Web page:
Hamilton Returns 25 Percent of Investment After Two Months

News   Hamilton Returns 25 Percent of Investment After Two Months
At a time when big Broadway musicals sometimes have to run years to turn a profit—Spider-Man ran two-and-a-half years and wound up tens of millions of dollars in the red—the new musical Hamilton reportedly has returned 25 percent of its capitalization just two months into its Broadway run.

According to a report in Deadline Hollywood, Hamilton, which cost $12.5 million to mount on Broadway, returned a quarter of that in profit to its investors this week.

A scene from <i>Hamilton</i>
A scene from Hamilton Photo by Joan Marcus

The magazine compared Hamilton with Broadway's last similar smash, The Book of Mormon, which cost $11.4 million to mount, and returned 100 percent of that after eight months.

The magazine initially incorrectly reported that Hamilton opened Sept. 6; it actually opened Aug. 6, which still means that Hamilton is on track to at least equal BOM's feat.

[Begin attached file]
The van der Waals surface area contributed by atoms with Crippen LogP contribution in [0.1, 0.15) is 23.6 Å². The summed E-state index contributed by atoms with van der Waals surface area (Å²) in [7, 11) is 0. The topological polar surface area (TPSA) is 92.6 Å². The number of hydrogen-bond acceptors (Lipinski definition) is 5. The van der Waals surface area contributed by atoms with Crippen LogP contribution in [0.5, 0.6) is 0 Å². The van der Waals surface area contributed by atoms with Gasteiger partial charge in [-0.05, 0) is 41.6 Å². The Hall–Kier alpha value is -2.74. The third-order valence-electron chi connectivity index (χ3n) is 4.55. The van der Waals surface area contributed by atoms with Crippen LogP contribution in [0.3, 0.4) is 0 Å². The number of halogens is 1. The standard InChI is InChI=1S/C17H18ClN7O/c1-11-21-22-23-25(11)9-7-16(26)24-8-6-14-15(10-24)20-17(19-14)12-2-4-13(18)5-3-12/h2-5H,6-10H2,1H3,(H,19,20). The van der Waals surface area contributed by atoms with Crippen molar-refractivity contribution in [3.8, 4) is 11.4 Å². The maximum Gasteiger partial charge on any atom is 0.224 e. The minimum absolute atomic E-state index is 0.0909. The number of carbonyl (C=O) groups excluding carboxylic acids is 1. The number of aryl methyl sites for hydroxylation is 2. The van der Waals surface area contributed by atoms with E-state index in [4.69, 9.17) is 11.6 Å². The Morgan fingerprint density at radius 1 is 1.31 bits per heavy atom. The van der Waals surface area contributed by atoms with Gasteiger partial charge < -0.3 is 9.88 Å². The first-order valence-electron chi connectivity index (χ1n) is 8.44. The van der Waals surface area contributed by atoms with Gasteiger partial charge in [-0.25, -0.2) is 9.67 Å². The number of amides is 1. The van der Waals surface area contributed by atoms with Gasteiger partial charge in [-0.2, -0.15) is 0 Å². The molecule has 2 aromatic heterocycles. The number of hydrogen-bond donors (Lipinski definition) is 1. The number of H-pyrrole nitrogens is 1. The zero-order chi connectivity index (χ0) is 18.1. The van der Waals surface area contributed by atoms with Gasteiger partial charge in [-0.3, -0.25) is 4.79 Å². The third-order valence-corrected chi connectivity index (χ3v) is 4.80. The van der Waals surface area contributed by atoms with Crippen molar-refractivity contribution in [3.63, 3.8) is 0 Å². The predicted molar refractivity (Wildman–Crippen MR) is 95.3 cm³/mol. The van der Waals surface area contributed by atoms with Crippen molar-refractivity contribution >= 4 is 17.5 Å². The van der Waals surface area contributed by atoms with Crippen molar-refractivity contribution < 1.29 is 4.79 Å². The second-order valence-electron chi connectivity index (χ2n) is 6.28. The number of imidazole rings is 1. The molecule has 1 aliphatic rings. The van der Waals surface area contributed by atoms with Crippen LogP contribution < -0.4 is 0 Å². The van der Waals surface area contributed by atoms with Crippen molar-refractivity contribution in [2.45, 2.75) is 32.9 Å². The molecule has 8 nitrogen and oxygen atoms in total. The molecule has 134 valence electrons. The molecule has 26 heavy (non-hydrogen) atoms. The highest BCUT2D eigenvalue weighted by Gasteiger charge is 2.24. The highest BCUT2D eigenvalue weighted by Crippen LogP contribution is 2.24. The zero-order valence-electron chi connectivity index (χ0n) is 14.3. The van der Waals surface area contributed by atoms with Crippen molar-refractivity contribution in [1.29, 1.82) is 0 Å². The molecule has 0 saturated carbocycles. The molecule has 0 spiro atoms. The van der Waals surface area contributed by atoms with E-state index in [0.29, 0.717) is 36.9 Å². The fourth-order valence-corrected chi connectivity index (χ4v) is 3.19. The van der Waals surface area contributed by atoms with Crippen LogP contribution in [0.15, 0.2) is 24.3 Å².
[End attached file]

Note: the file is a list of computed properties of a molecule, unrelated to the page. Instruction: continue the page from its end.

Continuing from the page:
Hamilton regularly operates at more than 100 percent of the seating capacity of the Richard Rodgers Theatre, meaning that it sells a considerable number of standing room tickets. A lot of its income is derived from premium seats, which are sold considerably over the price of regular orchestra seats.

Deadline reports that the advance sale is "in the $40 million range," but much of that is needed for weekly operating costs.

Tickets for an upcoming Democratic Party fundraiser are going for a "super premium" price of $10,000 apiece, which includes a photo with President Barack Obama.

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